Eventually, Costa and Rucker grow confident enough in their knowledge that they get into the game themselves:

Could New Jersey Gov. Chris Christie begin his bid this summer on a Jersey Shore boardwalk rebuilt after Hurricane Sandy?

Might former Texas governor Rick Perry stage an announcement in his childhood home of Paint Creek, highlighting his rural, impoverished roots, or in a military setting as an homage to his time in the Air Force?

Will Wisconsin Gov. Scott Walker, campaigning as a suburban Midwestern everyman, wear one of his treasured Kohl’s shirts or ride in on a Harley-Davidson motorcycle?

Could they? Might they? Will they? The answer is probably: Yes, unless no. At any rate, Costa and Rucker's spitballing sure gives the impression that anyone could be in charge of this campaign-launching stuff if they really wanted to.

But Politico's Todd Purdum would probably disagree, at least judging by his recent story, whose headline asks a question -- "Do splashy campaign kickoffs matter?" -- that the sub-hed then answers: "Yes, say the experts." ("You only get one chance to make a first impression," the sub-hed continues, in what I'll guess is an unintentional echo of an old shampoo commercial. Fun fact -- Politico could also have gone with "Because you're worth it.")

Purdum explains that a successful campaign event involves a lot more than picking a scenic locale and sticking your candidate on a motorcycle. There's actually a deeper, hidden set of signs and signals that are handpicked to evoke very specific ideas and put the launch in a larger thematic context.

Purdum supplies plenty of examples. He notes that Ted Cruz's decision to begin his campaign at Liberty University served as "an outward and visible sign of the inward and spiritual campaign he will wage for the conservative soul of the GOP." Rand Paul's launch event, meanwhile, featured an "intergenerational audience and notable black figures on the stage," a sign of the Kentucky senator's intent to build a newer, more inclusive base than other candidates'. And Clinton, Purdum suggests, will have to put an important thematic stamp on her own launch event, one that demonstrates "that the most familiar analog figure in either party still has some fresh digital moves to bust." (The concept of "busting a move," by the way, was at its funky freshest in the late spring of 1989, so this might not be as heavy a lift for Clinton as many are making it out to be.)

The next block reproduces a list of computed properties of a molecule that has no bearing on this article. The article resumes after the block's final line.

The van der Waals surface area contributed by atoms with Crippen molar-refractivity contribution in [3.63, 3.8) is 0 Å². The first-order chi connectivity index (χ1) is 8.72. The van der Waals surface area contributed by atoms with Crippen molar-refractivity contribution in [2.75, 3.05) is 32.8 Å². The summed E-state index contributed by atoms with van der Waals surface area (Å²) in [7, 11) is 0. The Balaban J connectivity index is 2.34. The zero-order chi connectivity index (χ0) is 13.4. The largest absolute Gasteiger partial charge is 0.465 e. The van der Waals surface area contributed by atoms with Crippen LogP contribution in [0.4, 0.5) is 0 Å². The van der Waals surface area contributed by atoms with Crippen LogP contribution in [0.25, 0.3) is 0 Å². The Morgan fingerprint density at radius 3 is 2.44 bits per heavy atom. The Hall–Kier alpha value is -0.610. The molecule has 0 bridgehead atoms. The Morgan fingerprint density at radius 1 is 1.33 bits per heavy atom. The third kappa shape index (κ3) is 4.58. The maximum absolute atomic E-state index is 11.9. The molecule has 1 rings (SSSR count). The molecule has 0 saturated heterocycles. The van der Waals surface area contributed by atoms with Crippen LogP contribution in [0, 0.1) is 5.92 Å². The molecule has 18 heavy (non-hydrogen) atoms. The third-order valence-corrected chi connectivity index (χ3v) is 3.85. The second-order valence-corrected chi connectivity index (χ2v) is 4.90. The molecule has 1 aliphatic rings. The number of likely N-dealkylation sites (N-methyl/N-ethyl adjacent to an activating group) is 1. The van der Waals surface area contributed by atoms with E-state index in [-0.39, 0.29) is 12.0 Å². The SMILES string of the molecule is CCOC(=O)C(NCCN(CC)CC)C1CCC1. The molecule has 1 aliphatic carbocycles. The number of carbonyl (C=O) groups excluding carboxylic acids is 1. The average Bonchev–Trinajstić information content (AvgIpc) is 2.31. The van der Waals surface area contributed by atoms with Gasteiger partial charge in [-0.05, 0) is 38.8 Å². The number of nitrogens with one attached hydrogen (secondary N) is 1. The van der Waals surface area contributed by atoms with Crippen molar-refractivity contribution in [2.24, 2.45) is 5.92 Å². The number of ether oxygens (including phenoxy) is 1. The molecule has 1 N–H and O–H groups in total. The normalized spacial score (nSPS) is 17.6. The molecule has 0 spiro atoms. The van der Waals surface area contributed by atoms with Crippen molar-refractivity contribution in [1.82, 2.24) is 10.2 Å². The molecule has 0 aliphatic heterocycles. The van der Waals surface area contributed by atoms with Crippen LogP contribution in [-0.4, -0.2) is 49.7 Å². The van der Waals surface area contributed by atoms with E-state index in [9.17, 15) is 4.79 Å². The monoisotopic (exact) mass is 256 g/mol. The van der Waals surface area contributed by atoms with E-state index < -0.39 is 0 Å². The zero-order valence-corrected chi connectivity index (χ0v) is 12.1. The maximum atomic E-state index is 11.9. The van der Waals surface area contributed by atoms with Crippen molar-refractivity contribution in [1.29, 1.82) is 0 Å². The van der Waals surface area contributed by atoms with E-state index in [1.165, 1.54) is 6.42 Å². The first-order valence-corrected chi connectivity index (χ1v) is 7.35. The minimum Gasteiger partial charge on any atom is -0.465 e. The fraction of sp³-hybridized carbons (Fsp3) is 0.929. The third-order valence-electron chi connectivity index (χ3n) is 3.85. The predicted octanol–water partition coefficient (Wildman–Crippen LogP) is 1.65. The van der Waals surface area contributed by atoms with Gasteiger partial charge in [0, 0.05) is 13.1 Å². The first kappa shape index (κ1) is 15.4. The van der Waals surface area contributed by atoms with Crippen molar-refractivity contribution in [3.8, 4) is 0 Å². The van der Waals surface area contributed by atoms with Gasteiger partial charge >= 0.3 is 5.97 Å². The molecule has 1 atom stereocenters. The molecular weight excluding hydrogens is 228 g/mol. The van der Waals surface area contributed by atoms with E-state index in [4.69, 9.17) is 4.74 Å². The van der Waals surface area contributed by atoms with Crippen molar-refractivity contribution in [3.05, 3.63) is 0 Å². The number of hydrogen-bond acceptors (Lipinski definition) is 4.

So who, then, are the "experts" Purdum speaks with to convince us of the theory that these events "matter?" Well, they are:

1. "Carter Eskew, a veteran Democratic media strategist."

2. "Bill Carrick, a longtime Democratic strategist in Los Angeles."

3. Ted Van Dyk, a former aide to Hubert Humphrey.

So, if you were hoping that "experts" meant, say, some political scientists like Lynn Vavreck or Brendan Nyhan, doing a deep, scholarly analysis of how voters have responded, over time, to campaign pageantry, I'm afraid you are bereft. Instead, you get a former Humphrey adviser and two guys whose lives depend on convincing would-be electoral candidates to give them large sums of money for their secret guru knowledge. What would you expect them to say about this? Surely not Oh, you know, these things are all mostly ephemeral nonsense!

Actually, Van Dyk's involvement in this piece is my favorite thing about it. Per Purdum:

The most chaotic announcement season in modern times was probably 1968. President Lyndon B. Johnson did not drop out of the race until March 31, and the April 4 assassination of the Rev. Martin Luther King froze other prospective candidates in place. Vice President Hubert Humphrey finally declared on April 27, in a luncheon speech at Washington’s Shoreham Hotel written largely by Labor Secretary Willard Wirtz and edited by Humphrey aide Ted Van Dyk. [...]

But Humphrey could not manage to extricate himself from Johnson’s unpopular Vietnam policy -- or even win the unstinting support of the president himself. The traumas of that year -- Sen. Robert F. Kennedy was assassinated after winning the California primary in June -- and his own sense of loyalty kept Humphrey from doing what today’s candidates take such pains to do: Stake out his own identity and claim to his party’s support early enough to make a difference. He won the nomination but lost the White House to Richard M. Nixon.

“These many years later,” Van Dyk added, “it still hurts to recall the events of 1968.”

It's sort of hilarious that in the same piece that stresses the need for Hillary Clinton to scrape off the barnacles of a long career in order to show that she's still got some cutting-edge, modern "moves" to "bust," you get some walking historical relic's dusty observation: 1968 -- wow, man... I don't know.

In the end, we may not have answered the question "Do campaign kickoffs matter?" But the answer to a different question -- do articles like these matter? -- is, I feel, just about within our reach.

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20 Campaign Reporters Wasted A Year Trying To Make A Useless Prediction About Hillary Clinton

Jason Linkins   |   April 8, 2015    1:51 PM ET

Sometimes it's almost possible to feel sorry for campaign reporters during a presidential election cycle. Take, for example, this report in Politico about the staggering waste of a score of people's short time on this earth: